Jewish Moneylending

The profitable money business between Jews and Christians often became tense.

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As noted elsewhere, fanciful theories have been advanced as fact with regard to Jews either having been “forced,” or voluntarily choosing to abandon landholding, and with no alternative choosing moneylending as a livelihood. Not one scrap of evidence has ever been produced to support such theories, and in fact there is no evidence. Undoubtedly the above statement by authoritative rabbis are correct: the ever increasing tax burdens, on the one hand, and the relatively large profits to be made with virtually no risk, on the other, encouraged Jews to engage in moneylending on ever larger scales.

Christian Moneylending: Ignored Laws, High Interest

Another factor that has sometimes been suggested, the lack of alternative availability of lenders owing to church prohibitions on usury, ignores reality in favor of theory. While it is true that canon law, beginning in the late twelfth century and throughout the thirteenth, placed absolute prohibitions and harsh penalties on Christian lending on interest, it is also true that these measures were frequently ignored in practice even by churches, monasteries, bishops and the popes themselves.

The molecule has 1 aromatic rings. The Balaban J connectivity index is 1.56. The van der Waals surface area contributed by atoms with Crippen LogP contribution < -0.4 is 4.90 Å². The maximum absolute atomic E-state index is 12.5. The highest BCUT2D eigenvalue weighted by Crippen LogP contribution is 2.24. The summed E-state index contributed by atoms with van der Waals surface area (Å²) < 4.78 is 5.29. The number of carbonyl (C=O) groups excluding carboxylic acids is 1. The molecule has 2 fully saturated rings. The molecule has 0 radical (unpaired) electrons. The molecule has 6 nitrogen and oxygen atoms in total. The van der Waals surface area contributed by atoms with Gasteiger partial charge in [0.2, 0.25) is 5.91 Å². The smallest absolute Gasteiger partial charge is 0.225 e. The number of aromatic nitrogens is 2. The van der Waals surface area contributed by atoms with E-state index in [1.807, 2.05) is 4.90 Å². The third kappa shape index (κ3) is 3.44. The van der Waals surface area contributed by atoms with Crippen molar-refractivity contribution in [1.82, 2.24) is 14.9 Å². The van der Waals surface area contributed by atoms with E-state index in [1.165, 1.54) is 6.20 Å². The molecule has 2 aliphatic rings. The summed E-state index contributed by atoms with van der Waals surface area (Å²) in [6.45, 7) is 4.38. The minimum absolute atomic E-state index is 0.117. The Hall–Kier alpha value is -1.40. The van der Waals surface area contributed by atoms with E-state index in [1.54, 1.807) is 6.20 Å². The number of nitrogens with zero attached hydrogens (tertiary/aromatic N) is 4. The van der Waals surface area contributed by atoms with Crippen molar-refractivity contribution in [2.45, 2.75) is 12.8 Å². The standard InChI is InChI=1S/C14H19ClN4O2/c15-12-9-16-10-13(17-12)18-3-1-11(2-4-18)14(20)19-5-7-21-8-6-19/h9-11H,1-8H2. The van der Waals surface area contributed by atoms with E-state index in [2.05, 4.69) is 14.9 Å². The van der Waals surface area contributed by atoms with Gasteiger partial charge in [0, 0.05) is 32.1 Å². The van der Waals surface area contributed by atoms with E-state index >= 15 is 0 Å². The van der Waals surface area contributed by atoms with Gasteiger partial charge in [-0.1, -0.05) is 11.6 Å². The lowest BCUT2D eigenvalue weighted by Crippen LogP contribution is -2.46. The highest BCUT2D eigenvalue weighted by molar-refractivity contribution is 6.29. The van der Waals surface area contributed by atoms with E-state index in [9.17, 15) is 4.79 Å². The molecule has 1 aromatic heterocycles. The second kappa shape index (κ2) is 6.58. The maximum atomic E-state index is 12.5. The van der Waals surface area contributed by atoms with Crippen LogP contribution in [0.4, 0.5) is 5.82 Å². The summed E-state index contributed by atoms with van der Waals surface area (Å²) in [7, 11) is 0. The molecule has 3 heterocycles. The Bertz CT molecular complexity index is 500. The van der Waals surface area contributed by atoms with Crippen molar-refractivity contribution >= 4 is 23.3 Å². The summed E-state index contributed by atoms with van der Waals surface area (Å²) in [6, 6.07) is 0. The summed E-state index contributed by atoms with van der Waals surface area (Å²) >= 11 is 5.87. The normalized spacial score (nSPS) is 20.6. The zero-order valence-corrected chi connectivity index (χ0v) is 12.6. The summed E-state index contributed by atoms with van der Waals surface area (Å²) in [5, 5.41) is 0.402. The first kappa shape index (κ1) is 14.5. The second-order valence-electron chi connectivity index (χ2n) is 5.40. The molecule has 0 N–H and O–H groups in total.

Italian merchants were present in France and Germany and ever ready to lend money, charging such rates of interest as the market would allow. It has frequently been pointed out that the rates of interest charged by Jews never approached the rates charged by Christian lenders, including Church authorities…

Strange Relationships

Just as Jews lent money to Christians, so they also frequently borrowed money from them, also on interest. Indicative of this strange and often uncertain relationship that existed between Jews and Christians is an interesting responsum concerning a Jew who had borrowed money from a Christian and asked a Jewish friend to give him the money to repay the debt. Then some other Christians came and robbed the houses of the Jews (the question was whether the debtor was not required to return the money that his friend had given him, since it would anyway have been stolen, had he not given it to him: the answer was. that h e was obligated to repay it.).

However piously Church officials protested against “usury;” they were themselves quite willing to borrow money from Jews. Already in the ninth century we hear of priests selling church vessels to Jews, and later such object were frequently given as pledges for loans, in spite of the protests of the cantonists and civil law…Jews also had to be careful about taking surety objects that later could be claimed to have been stolen (although at times laws protected Jews against such charges) or “bloodstained garments” that could be suspicious.

It was certainly prudent and necessary to have some form of security, in the way of pledges, for loans to Christians, since it was often easy enough for the borrower simply not to repay the loans…Eventually it became necessary for civil authorities, and particularly the kings, to enact measures protecting the moneylending privileges of the Jews and to ensure that they were repaid.

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Norman Roth is a professor of Jewish History at the University of Wisconsin, Madison.